Hello, #onpoli people:
It’s been seven weeks since COVID-19 changed life as we know it, closing schools, daycares and businesses across the province. Now the conversation is turning to what the “new normal” will look like as Ontario tries to find its way forward while keeping the virus in check. Podcast hosts Steve Paikin and John Michael McGrath discuss some of the anomalies as this conversation plays out.
A grim milestone
Steve Paikin: This past week offered us two very different developments on the COVID-19 story — one quite solemn and the other somewhat encouraging. We regretted to have to share the news that the 1,000th death from this pandemic in Ontario transpired last week. And while that's thankfully a much smaller number than the public health modelling a few weeks ago initially suggested Ontario could experience, that's still 1,000 premature tragedies for many families. On the plus side, officials announced the gradual reopening of the province could start this week. One hopes that's the first of many signs that we're getting a handle on this pandemic, and we could start to move towards whatever our "new normal" is going to be.
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John Michael McGrath: There’s going to be a long time yet where we don’t really know what the new normal is, as frustrating as that’s going to be (and has already been). The government has announced the first types of measures — allowing a very minimal amount of reopening for businesses that can mostly conduct their affairs outside, including curbside pickup for garden centres, starting yesterday. But we aren’t even at the Stage One reopening the government laid out in its plans last week, and we don’t really know when we might get to Stage Two, where things actually start to approach a little more normalcy with more shops being allowed to do more kinds of business. And, as we keep saying, real “normal” isn’t going to be possible until there’s a vaccine and COVID-19 becomes just another kind of illness that modern medicine allows us to be blissfully unaware of.
We’re all in this together… sort of
Steve: Now that the economy is reopening, there are a lot of anomalies being brought to our attention. For example, Walmart is open (because it sells food) but we all know you can get a million other products there, as well. Some of those same items are for sale in smaller mom-and-pop stores, but those stores are obligated to be closed. They're understandably crying foul. The Canadian Federation of Independent Business says 81% of small business owners report that COVID-19 has had an adverse effect on their operations and fully a third worry about their viability over the next year. Some better consistency in the way the rules are applied would be welcome news for them.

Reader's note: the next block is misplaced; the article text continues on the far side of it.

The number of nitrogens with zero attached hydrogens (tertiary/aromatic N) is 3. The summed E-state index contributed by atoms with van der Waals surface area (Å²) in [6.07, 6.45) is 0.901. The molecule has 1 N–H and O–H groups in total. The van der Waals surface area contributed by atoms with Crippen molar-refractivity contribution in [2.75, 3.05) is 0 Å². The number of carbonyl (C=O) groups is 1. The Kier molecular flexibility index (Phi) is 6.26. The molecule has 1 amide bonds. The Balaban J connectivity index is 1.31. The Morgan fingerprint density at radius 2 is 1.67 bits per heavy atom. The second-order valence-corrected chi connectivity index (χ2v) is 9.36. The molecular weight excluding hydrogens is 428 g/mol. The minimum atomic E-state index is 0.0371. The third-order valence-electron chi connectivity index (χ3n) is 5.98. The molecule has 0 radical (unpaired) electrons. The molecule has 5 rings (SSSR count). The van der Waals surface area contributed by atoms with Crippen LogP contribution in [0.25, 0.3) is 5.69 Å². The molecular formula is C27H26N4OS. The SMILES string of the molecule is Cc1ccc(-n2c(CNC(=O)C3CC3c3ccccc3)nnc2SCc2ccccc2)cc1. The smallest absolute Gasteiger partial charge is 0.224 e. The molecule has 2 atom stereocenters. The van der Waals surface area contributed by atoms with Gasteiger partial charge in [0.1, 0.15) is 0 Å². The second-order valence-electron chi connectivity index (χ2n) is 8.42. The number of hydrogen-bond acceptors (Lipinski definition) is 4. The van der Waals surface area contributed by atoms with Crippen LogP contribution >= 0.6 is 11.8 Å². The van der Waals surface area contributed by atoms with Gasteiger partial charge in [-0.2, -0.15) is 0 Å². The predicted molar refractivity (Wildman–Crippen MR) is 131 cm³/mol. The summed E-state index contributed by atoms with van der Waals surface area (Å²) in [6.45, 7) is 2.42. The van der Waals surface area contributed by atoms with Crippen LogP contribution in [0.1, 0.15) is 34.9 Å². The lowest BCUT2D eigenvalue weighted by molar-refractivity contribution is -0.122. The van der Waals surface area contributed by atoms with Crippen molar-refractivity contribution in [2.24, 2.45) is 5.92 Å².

John Michael: We’re all in this together, but we aren’t exactly all in this the same way. Just as closing schools and daycares puts a heavier burden on women — who still, in 2020, do more than their share of the child-rearing in Canada — the pandemic is illuminating all sorts of ways that the burden of keeping people safe isn’t being shared equally. It’s pretty obvious that grocery stores were never going to shut down — people need food, after all — but Costco gets to sell a lot more than just groceries in its aisles. (I could probably go pick up a big-screen TV there today, if I were so inclined.) Just another example of government probably needing to think about some of the secondary effects of its policies. Obviously, we hope that COVID-19 can be wrestled to the ground and kept there, but with the possibility of a second wave of infection in the fall, the government should definitely be thinking hard about what it’ll do differently if it has to order another round of shutdowns later this year.
Steve: Well, if this weekend was any indication, it's going to be tougher and tougher to get people to shelter at home. The weather on Sunday was gorgeous. I got out of the house for the first time in a week and went for a walk on the Beltine, which is a lovely rustic trail right through the middle of the country's biggest city. It was packed. Very hard to practise physical distancing. And made worse by virtue of the fact that the beautiful Mount Pleasant Cemetery right next to the trail was locked tight. People weren't able to disperse into the cemetery as they once could, so they were all packed into the Beltline. Does that make any sense? I asked people on Twitter. The strong consensus: ummmm … NO!
Just a reminder...
Want to know more? Check out the latest episode of #onpoli for more analysis on the framework for reopening the province.
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